That morning, Russia had announced more than 12,000 new confirmed coronavirus cases in the past day — a record increase for the country with the world’s fourth-largest number of cases. Then, on Tuesday, Russia set a record for daily deaths from the coronavirus with 244. On Wednesday, it was 239 deaths linked to the virus, and 14,200 new cases.
The autumn spike in infections in Russia had seemed inevitable. After a two-month spring lockdown with strict restrictions, there were practically no constraints over the summer. With the long Russian winter ahead, the prevailing mood in Moscow, at least, is to shrug off the coronavirus anxieties for now and take what comes.
Mask requirements exist, but they’re rarely observed or enforced. While some establishments do temperature checks at the door, there’s no social distancing inside or limits on capacity.
The question I’m asked most often when catching up with friends and family in the United States: How has life in Moscow changed due to the coronavirus? This summer, my response has been that I often feel like I’m living in an alternate reality from them. Maskless Moscow feels strangely normal.
Exhibit A: I went to the Black Sea resort city of Sochi last month for a vacation, and every single seat on the flight was occupied. Some passengers wore masks, but others didn’t — and weren’t asked to mask up by flight attendants.
It’s not that the pandemic has spared Russia. Just the opposite. But many Russians I encounter simply aren’t that concerned about contracting the virus.
What year is this?
I joined two friends on their regular Friday night bar crawl to get a sense of the carry-on-like-it’s-2019 mood in Moscow.
At Mendeleev, I met Valeria Varinik, who described the Russian mentality to the coronavirus like this: “This is going to sound bad, but I’ve heard a lot of people just say that if you’re meant to be sick, then you will be, and if you’re not, then you won’t be.”
Moscow’s government has so far responded to this rise in infections with mild restrictions, asking citizens over the age of 65 to stay home and for companies to transfer at least 30 percent of their employees to remote work. Schools have also switched back to distance learning.
But officials have been hesitant to even discuss the possibility of again closing nonessential businesses, likely fearing a public backlash. Moscow Mayor Sergei Sobyanin, who took the lead on imposing stay-at-home measures in the spring, even came up with his own interpretations to avoid the “second wave” label.
“There is no second coronavirus wave because a second wave comes when those who have already recovered from the infection fall ill again. We don’t see anything like that,” he told state television earlier this month.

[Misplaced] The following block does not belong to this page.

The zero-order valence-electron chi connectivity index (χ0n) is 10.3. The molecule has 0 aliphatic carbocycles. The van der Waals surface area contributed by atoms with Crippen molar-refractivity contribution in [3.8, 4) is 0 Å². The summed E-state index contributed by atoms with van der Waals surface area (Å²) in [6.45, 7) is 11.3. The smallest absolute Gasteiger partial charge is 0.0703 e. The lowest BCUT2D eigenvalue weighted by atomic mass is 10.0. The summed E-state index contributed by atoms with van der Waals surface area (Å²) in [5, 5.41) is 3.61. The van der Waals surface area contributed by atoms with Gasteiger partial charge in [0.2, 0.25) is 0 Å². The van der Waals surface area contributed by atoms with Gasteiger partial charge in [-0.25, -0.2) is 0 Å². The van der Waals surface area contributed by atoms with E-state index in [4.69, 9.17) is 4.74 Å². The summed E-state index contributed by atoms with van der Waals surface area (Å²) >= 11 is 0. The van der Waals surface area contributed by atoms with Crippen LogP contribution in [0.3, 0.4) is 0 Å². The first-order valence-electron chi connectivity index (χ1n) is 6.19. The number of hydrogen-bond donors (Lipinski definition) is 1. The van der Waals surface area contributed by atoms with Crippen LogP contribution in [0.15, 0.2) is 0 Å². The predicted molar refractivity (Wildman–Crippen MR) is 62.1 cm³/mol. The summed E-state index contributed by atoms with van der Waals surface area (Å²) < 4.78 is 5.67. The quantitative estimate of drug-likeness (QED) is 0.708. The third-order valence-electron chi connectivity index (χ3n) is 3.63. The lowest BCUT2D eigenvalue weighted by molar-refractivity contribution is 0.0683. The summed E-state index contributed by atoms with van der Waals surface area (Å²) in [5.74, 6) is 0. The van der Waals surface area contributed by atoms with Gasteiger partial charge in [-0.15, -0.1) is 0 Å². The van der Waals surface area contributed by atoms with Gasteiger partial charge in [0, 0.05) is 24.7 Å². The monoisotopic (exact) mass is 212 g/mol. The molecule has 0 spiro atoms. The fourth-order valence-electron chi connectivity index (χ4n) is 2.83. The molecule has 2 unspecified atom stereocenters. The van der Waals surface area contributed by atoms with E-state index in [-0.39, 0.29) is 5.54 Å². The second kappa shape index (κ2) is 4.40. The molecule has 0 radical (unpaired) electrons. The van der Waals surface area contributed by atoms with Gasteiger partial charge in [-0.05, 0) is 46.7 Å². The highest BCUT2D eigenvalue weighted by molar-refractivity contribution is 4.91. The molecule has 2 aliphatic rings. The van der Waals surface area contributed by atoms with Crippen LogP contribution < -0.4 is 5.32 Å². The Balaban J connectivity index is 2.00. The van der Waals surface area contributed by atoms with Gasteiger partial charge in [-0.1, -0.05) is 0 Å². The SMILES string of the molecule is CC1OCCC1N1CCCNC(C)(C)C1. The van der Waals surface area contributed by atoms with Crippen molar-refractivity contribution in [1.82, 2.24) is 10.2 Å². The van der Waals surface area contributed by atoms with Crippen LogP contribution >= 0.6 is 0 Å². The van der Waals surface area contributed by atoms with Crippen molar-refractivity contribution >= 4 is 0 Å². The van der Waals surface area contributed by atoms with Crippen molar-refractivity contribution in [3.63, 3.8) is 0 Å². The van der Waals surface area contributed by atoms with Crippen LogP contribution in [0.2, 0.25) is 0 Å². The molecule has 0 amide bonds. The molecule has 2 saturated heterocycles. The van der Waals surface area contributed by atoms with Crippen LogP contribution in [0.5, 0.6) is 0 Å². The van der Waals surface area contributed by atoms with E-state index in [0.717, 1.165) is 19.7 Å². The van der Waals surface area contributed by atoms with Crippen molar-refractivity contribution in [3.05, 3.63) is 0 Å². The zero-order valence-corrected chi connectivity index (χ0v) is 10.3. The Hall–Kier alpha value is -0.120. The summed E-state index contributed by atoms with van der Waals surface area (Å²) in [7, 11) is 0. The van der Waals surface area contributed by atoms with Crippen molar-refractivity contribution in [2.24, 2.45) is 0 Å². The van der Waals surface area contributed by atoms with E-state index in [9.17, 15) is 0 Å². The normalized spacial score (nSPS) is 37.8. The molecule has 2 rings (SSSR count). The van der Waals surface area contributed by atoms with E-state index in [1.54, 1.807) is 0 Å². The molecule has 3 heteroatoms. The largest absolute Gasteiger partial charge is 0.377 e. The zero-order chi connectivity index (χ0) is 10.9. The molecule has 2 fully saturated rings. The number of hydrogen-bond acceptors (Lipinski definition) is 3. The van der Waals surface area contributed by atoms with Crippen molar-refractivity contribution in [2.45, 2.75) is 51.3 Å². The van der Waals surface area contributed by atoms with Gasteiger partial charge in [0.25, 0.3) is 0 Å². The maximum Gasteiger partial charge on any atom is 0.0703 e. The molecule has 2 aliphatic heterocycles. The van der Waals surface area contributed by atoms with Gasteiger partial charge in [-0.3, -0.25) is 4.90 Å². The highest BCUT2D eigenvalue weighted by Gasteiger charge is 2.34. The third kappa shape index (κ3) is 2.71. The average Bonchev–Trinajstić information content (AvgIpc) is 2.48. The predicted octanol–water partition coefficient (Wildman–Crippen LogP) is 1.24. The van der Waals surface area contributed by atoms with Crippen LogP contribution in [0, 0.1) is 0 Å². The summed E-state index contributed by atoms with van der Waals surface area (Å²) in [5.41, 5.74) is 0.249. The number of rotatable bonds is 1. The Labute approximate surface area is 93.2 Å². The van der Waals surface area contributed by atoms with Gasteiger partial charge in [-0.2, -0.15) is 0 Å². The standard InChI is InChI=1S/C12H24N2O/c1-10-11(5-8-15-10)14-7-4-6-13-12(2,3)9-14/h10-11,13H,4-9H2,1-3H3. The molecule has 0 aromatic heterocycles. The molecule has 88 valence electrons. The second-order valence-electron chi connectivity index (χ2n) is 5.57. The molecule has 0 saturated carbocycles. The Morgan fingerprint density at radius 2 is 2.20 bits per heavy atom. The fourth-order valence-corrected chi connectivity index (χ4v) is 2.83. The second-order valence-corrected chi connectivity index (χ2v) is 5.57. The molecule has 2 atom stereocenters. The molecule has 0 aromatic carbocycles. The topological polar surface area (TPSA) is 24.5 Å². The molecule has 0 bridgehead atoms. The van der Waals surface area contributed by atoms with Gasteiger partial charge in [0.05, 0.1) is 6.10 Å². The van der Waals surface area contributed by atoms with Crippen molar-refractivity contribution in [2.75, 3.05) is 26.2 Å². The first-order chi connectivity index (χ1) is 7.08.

With many Russians forced to self-isolate in April and May, President Vladimir Putin’s approval rating plummeted to a 20-year low of 59 percent, according to a May poll by the independent Levada Center. It has climbed back up 10 points in the four months since, when restrictions largely existed in name only. Perhaps not coincidentally, Russia lifted nearly all of its restrictions just before a nationwide July 1 vote on constitutional amendments that could keep Putin in power until 2036.
Mask on, mask off
My friends said Mendeleev wasn’t handing its patrons masks the week before. As we were leaving, the people entering were also being handed gloves by the bouncer. In late September, Tsum, Moscow’s flagship luxury goods department store, was fined $13,000 for failing to make its visitors wear masks.
“If the government had done like countries in Europe and actually enforced restrictions from the beginning, maybe there wouldn’t have been a second wave,” said Evgeniy Evdokimov, who works at Brodo Bar and Kitchen, our third stop that Friday night. “Maybe this is just the Russian mentality, but we need measures to be strict or we won’t follow them.”
“The virus itself isn’t as scary as this situation we find ourselves in where we don’t know what’s going on, or if there’ll be another lockdown after months of nothing,” he added.
Evdokimov then asked me and my friends a question. Had we, in the past three months, witnessed a police officer tell a single person on public transportation to put on a mask or fine someone for not wearing one? We all shook our heads, though we’ve all seen Metro cars full of maskless individuals.
My observation was that masks are largely treated like a formality here. It’s something you wear to get through the door of a store, for example — and even that would be considered strict by Russian standards. Then many people just take them off or push them below their chin.
To financially survive the spring lockdown, Evdokimov said he had three jobs, sticking on price tags at a convenience store in the mornings, delivering food in the afternoons and then working as a copywriter for a YouTube channel in the evenings.
Evdokimov said he didn’t receive any state support. If there’s another lockdown, he figures he might have to temporarily move home to St. Petersburg.
In the meantime, business has been good. Evdokimov and others on that Friday night said it feels as if Moscow’s nightlife scene is livelier now than it was before the pandemic.
“I basically expected that,” said Khaustev, the bartender at Mendeleev. “I remember the first weekend bars opened, it was packed, and it was just nice to look people in the eye again and see how happy they were to be out of the house. We told them to keep half a meter apart, but they were just happy to be out again.”